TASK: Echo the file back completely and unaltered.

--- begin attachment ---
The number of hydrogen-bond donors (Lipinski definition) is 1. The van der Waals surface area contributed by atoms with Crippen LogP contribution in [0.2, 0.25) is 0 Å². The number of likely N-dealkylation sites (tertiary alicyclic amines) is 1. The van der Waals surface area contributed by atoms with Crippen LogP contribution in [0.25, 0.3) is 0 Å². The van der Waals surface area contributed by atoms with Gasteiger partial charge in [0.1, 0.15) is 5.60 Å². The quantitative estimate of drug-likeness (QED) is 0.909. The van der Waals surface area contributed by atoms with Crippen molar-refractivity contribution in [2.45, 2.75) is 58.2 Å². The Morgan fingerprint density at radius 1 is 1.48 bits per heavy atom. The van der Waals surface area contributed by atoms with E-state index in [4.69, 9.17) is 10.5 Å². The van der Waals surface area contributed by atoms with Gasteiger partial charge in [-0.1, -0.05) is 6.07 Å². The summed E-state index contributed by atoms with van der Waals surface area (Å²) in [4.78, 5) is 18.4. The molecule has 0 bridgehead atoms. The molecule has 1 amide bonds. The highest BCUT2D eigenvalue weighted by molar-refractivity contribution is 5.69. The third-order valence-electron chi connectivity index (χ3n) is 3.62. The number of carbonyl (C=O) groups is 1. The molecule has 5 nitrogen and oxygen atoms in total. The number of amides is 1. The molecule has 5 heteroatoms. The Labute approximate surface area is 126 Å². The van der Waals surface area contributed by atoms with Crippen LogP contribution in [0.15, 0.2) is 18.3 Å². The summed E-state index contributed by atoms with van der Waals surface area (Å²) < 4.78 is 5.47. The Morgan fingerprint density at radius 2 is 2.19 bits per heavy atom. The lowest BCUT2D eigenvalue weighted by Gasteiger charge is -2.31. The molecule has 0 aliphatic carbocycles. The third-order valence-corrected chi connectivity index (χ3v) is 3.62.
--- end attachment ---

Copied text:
The number of hydrogen-bond donors (Lipinski definition) is 1. The van der Waals surface area contributed by atoms with Crippen LogP contribution in [0.2, 0.25) is 0 Å². The number of likely N-dealkylation sites (tertiary alicyclic amines) is 1. The van der Waals surface area contributed by atoms with Crippen LogP contribution in [0.25, 0.3) is 0 Å². The van der Waals surface area contributed by atoms with Gasteiger partial charge in [0.1, 0.15) is 5.60 Å². The quantitative estimate of drug-likeness (QED) is 0.909. The van der Waals surface area contributed by atoms with Crippen molar-refractivity contribution in [2.45, 2.75) is 58.2 Å². The Morgan fingerprint density at radius 1 is 1.48 bits per heavy atom. The van der Waals surface area contributed by atoms with E-state index in [4.69, 9.17) is 10.5 Å². The van der Waals surface area contributed by atoms with Gasteiger partial charge in [-0.1, -0.05) is 6.07 Å². The summed E-state index contributed by atoms with van der Waals surface area (Å²) in [4.78, 5) is 18.4. The molecule has 0 bridgehead atoms. The molecule has 1 amide bonds. The highest BCUT2D eigenvalue weighted by molar-refractivity contribution is 5.69. The third-order valence-electron chi connectivity index (χ3n) is 3.62. The number of carbonyl (C=O) groups is 1. The molecule has 5 nitrogen and oxygen atoms in total. The number of amides is 1. The molecule has 5 heteroatoms. The Labute approximate surface area is 126 Å². The van der Waals surface area contributed by atoms with Crippen LogP contribution in [0.15, 0.2) is 18.3 Å². The summed E-state index contributed by atoms with van der Waals surface area (Å²) < 4.78 is 5.47. The Morgan fingerprint density at radius 2 is 2.19 bits per heavy atom. The lowest BCUT2D eigenvalue weighted by Gasteiger charge is -2.31. The molecule has 0 aliphatic carbocycles. The third-order valence-corrected chi connectivity index (χ3v) is 3.62.